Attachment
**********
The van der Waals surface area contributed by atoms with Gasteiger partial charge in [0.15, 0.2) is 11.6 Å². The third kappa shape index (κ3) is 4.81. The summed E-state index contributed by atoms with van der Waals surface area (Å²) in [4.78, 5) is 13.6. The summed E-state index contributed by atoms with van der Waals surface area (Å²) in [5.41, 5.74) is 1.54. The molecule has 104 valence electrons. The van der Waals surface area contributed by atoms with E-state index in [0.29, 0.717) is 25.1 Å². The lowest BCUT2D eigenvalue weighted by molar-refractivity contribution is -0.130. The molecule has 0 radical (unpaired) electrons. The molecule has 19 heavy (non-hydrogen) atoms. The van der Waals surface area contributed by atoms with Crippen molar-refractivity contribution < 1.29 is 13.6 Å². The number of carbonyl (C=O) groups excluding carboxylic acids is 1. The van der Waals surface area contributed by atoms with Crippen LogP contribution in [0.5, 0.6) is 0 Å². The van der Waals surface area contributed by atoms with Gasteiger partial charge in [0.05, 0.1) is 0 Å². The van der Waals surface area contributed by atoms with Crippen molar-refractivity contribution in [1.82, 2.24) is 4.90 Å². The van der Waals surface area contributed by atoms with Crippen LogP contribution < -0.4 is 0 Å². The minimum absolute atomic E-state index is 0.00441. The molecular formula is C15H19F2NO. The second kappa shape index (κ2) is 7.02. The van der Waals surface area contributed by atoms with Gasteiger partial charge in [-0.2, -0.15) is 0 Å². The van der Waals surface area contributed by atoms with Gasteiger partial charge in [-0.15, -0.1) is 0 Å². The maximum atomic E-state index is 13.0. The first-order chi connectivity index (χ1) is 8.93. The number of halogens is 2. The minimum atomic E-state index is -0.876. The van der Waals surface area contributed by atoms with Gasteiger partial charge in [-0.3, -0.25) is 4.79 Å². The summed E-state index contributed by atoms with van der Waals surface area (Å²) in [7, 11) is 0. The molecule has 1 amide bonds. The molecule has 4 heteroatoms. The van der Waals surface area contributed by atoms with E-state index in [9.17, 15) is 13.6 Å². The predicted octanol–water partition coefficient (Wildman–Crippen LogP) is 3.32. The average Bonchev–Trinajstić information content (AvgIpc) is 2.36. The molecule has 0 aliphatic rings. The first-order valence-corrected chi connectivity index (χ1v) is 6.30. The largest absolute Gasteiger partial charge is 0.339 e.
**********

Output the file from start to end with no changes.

The van der Waals surface area contributed by atoms with Gasteiger partial charge in [0.15, 0.2) is 11.6 Å². The third kappa shape index (κ3) is 4.81. The summed E-state index contributed by atoms with van der Waals surface area (Å²) in [4.78, 5) is 13.6. The summed E-state index contributed by atoms with van der Waals surface area (Å²) in [5.41, 5.74) is 1.54. The molecule has 104 valence electrons. The van der Waals surface area contributed by atoms with E-state index in [0.29, 0.717) is 25.1 Å². The lowest BCUT2D eigenvalue weighted by molar-refractivity contribution is -0.130. The molecule has 0 radical (unpaired) electrons. The molecule has 19 heavy (non-hydrogen) atoms. The van der Waals surface area contributed by atoms with Crippen molar-refractivity contribution < 1.29 is 13.6 Å². The number of carbonyl (C=O) groups excluding carboxylic acids is 1. The van der Waals surface area contributed by atoms with Crippen LogP contribution in [0.5, 0.6) is 0 Å². The van der Waals surface area contributed by atoms with Gasteiger partial charge in [0.05, 0.1) is 0 Å². The van der Waals surface area contributed by atoms with Crippen molar-refractivity contribution in [1.82, 2.24) is 4.90 Å². The van der Waals surface area contributed by atoms with Crippen LogP contribution < -0.4 is 0 Å². The minimum absolute atomic E-state index is 0.00441. The molecular formula is C15H19F2NO. The second kappa shape index (κ2) is 7.02. The van der Waals surface area contributed by atoms with Gasteiger partial charge in [-0.2, -0.15) is 0 Å². The van der Waals surface area contributed by atoms with Gasteiger partial charge in [-0.15, -0.1) is 0 Å². The maximum atomic E-state index is 13.0. The first-order chi connectivity index (χ1) is 8.93. The number of halogens is 2. The minimum atomic E-state index is -0.876. The van der Waals surface area contributed by atoms with Gasteiger partial charge in [-0.3, -0.25) is 4.79 Å². The summed E-state index contributed by atoms with van der Waals surface area (Å²) in [7, 11) is 0. The molecule has 1 amide bonds. The molecule has 4 heteroatoms. The van der Waals surface area contributed by atoms with E-state index in [9.17, 15) is 13.6 Å². The predicted octanol–water partition coefficient (Wildman–Crippen LogP) is 3.32. The average Bonchev–Trinajstić information content (AvgIpc) is 2.36. The molecule has 0 aliphatic rings. The first-order valence-corrected chi connectivity index (χ1v) is 6.30. The largest absolute Gasteiger partial charge is 0.339 e.